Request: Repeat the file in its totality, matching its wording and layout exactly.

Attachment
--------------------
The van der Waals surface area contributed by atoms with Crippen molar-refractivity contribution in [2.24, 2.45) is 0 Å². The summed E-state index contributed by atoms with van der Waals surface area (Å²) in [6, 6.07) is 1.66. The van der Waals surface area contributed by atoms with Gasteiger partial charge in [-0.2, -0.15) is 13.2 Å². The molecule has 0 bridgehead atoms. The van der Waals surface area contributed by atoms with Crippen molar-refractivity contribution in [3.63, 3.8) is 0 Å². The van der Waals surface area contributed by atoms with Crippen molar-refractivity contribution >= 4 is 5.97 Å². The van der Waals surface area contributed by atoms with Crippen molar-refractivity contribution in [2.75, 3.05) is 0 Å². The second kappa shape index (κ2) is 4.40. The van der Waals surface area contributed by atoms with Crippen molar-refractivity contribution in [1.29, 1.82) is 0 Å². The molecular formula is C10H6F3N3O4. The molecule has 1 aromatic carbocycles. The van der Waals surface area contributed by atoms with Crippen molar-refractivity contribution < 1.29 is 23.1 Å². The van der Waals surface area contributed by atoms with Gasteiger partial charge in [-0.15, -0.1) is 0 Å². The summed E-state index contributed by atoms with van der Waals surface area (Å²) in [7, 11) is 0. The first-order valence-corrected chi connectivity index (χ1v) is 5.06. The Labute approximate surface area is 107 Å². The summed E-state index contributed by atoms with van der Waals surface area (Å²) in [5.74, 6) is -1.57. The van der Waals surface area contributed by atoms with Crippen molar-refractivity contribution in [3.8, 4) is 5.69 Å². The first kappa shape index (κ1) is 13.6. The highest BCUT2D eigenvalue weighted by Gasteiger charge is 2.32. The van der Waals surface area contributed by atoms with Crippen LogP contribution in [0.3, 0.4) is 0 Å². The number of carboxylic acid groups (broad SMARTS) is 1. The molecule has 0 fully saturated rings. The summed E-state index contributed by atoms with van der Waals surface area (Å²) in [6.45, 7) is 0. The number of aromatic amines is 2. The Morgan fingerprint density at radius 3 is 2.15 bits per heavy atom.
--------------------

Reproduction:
The van der Waals surface area contributed by atoms with Crippen molar-refractivity contribution in [2.24, 2.45) is 0 Å². The summed E-state index contributed by atoms with van der Waals surface area (Å²) in [6, 6.07) is 1.66. The van der Waals surface area contributed by atoms with Gasteiger partial charge in [-0.2, -0.15) is 13.2 Å². The molecule has 0 bridgehead atoms. The van der Waals surface area contributed by atoms with Crippen molar-refractivity contribution in [3.63, 3.8) is 0 Å². The van der Waals surface area contributed by atoms with Crippen molar-refractivity contribution >= 4 is 5.97 Å². The van der Waals surface area contributed by atoms with Crippen molar-refractivity contribution in [2.75, 3.05) is 0 Å². The second kappa shape index (κ2) is 4.40. The van der Waals surface area contributed by atoms with Crippen molar-refractivity contribution in [1.29, 1.82) is 0 Å². The molecular formula is C10H6F3N3O4. The molecule has 1 aromatic carbocycles. The van der Waals surface area contributed by atoms with Crippen molar-refractivity contribution < 1.29 is 23.1 Å². The van der Waals surface area contributed by atoms with Gasteiger partial charge in [-0.15, -0.1) is 0 Å². The summed E-state index contributed by atoms with van der Waals surface area (Å²) in [7, 11) is 0. The first-order valence-corrected chi connectivity index (χ1v) is 5.06. The Labute approximate surface area is 107 Å². The summed E-state index contributed by atoms with van der Waals surface area (Å²) in [5.74, 6) is -1.57. The van der Waals surface area contributed by atoms with Crippen molar-refractivity contribution in [3.8, 4) is 5.69 Å². The first kappa shape index (κ1) is 13.6. The highest BCUT2D eigenvalue weighted by Gasteiger charge is 2.32. The van der Waals surface area contributed by atoms with Crippen LogP contribution in [0.3, 0.4) is 0 Å². The number of carboxylic acid groups (broad SMARTS) is 1. The molecule has 0 fully saturated rings. The summed E-state index contributed by atoms with van der Waals surface area (Å²) in [6.45, 7) is 0. The number of aromatic amines is 2. The Morgan fingerprint density at radius 3 is 2.15 bits per heavy atom.